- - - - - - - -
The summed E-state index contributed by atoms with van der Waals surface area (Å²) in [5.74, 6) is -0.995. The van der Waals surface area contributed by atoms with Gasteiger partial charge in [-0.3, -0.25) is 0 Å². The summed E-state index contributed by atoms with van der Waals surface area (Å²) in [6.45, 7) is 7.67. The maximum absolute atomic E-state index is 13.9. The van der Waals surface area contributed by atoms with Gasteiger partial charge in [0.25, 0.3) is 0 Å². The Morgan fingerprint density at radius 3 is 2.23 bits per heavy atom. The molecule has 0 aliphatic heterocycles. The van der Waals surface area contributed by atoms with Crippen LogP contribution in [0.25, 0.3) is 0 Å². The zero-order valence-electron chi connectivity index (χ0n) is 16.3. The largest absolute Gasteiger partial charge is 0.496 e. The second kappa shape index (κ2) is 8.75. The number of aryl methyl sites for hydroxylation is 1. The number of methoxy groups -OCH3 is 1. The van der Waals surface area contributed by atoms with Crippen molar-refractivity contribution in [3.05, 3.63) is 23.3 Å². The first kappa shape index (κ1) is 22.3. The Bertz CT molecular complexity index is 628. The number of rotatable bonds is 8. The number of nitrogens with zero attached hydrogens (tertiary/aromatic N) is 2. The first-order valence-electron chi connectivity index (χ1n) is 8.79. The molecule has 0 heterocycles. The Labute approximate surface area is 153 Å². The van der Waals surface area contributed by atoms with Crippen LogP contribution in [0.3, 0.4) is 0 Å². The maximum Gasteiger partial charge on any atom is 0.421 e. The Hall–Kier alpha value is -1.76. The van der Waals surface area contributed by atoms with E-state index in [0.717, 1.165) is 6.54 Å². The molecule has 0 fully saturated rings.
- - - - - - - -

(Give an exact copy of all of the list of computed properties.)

The summed E-state index contributed by atoms with van der Waals surface area (Å²) in [5.74, 6) is -0.995. The van der Waals surface area contributed by atoms with Gasteiger partial charge in [-0.3, -0.25) is 0 Å². The summed E-state index contributed by atoms with van der Waals surface area (Å²) in [6.45, 7) is 7.67. The maximum absolute atomic E-state index is 13.9. The van der Waals surface area contributed by atoms with Gasteiger partial charge in [0.25, 0.3) is 0 Å². The Morgan fingerprint density at radius 3 is 2.23 bits per heavy atom. The molecule has 0 aliphatic heterocycles. The van der Waals surface area contributed by atoms with Crippen LogP contribution in [0.25, 0.3) is 0 Å². The zero-order valence-electron chi connectivity index (χ0n) is 16.3. The largest absolute Gasteiger partial charge is 0.496 e. The second kappa shape index (κ2) is 8.75. The number of aryl methyl sites for hydroxylation is 1. The number of methoxy groups -OCH3 is 1. The van der Waals surface area contributed by atoms with Crippen molar-refractivity contribution in [3.05, 3.63) is 23.3 Å². The first kappa shape index (κ1) is 22.3. The Bertz CT molecular complexity index is 628. The number of rotatable bonds is 8. The number of nitrogens with zero attached hydrogens (tertiary/aromatic N) is 2. The first-order valence-electron chi connectivity index (χ1n) is 8.79. The molecule has 0 heterocycles. The Labute approximate surface area is 153 Å². The van der Waals surface area contributed by atoms with Crippen LogP contribution in [0.3, 0.4) is 0 Å². The maximum Gasteiger partial charge on any atom is 0.421 e. The Hall–Kier alpha value is -1.76. The van der Waals surface area contributed by atoms with E-state index in [0.717, 1.165) is 6.54 Å². The molecule has 0 fully saturated rings.